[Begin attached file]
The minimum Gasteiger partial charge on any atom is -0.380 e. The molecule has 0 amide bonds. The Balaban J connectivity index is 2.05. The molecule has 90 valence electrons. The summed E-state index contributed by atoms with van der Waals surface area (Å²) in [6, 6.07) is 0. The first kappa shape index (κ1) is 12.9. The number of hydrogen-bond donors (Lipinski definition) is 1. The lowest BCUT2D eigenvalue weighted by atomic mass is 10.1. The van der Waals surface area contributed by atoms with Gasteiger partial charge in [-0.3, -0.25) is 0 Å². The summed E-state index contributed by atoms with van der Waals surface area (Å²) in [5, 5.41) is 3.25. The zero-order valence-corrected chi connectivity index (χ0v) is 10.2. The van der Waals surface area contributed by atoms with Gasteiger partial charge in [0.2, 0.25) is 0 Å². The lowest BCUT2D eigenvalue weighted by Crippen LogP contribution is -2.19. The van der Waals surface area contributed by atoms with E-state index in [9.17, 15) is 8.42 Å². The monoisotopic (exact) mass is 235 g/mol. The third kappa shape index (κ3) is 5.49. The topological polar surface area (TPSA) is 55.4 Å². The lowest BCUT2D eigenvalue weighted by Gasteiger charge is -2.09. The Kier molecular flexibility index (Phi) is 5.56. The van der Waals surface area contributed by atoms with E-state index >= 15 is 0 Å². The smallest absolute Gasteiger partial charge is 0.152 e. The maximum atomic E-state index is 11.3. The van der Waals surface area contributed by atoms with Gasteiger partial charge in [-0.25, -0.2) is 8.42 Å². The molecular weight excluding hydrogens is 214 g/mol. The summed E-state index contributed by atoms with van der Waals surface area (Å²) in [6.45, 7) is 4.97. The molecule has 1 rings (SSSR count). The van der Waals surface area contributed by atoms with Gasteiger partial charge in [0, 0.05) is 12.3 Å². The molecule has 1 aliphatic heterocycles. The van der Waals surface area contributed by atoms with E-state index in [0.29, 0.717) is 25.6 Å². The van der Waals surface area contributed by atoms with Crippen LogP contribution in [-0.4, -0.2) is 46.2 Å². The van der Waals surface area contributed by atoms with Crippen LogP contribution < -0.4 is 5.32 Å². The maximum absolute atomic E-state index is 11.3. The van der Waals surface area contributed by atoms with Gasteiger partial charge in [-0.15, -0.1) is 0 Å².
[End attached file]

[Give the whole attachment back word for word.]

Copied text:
The minimum Gasteiger partial charge on any atom is -0.380 e. The molecule has 0 amide bonds. The Balaban J connectivity index is 2.05. The molecule has 90 valence electrons. The summed E-state index contributed by atoms with van der Waals surface area (Å²) in [6, 6.07) is 0. The first kappa shape index (κ1) is 12.9. The number of hydrogen-bond donors (Lipinski definition) is 1. The lowest BCUT2D eigenvalue weighted by atomic mass is 10.1. The van der Waals surface area contributed by atoms with Gasteiger partial charge in [-0.3, -0.25) is 0 Å². The summed E-state index contributed by atoms with van der Waals surface area (Å²) in [5, 5.41) is 3.25. The zero-order valence-corrected chi connectivity index (χ0v) is 10.2. The van der Waals surface area contributed by atoms with Gasteiger partial charge in [0.2, 0.25) is 0 Å². The lowest BCUT2D eigenvalue weighted by Crippen LogP contribution is -2.19. The van der Waals surface area contributed by atoms with E-state index in [9.17, 15) is 8.42 Å². The monoisotopic (exact) mass is 235 g/mol. The third kappa shape index (κ3) is 5.49. The topological polar surface area (TPSA) is 55.4 Å². The lowest BCUT2D eigenvalue weighted by Gasteiger charge is -2.09. The Kier molecular flexibility index (Phi) is 5.56. The van der Waals surface area contributed by atoms with E-state index >= 15 is 0 Å². The smallest absolute Gasteiger partial charge is 0.152 e. The maximum atomic E-state index is 11.3. The van der Waals surface area contributed by atoms with Gasteiger partial charge in [-0.25, -0.2) is 8.42 Å². The molecular weight excluding hydrogens is 214 g/mol. The summed E-state index contributed by atoms with van der Waals surface area (Å²) in [6.45, 7) is 4.97. The molecule has 1 rings (SSSR count). The van der Waals surface area contributed by atoms with Gasteiger partial charge in [0, 0.05) is 12.3 Å². The molecule has 1 aliphatic heterocycles. The van der Waals surface area contributed by atoms with E-state index in [0.29, 0.717) is 25.6 Å². The van der Waals surface area contributed by atoms with Crippen LogP contribution in [-0.4, -0.2) is 46.2 Å². The van der Waals surface area contributed by atoms with Crippen LogP contribution < -0.4 is 5.32 Å². The maximum absolute atomic E-state index is 11.3. The van der Waals surface area contributed by atoms with Gasteiger partial charge in [-0.15, -0.1) is 0 Å².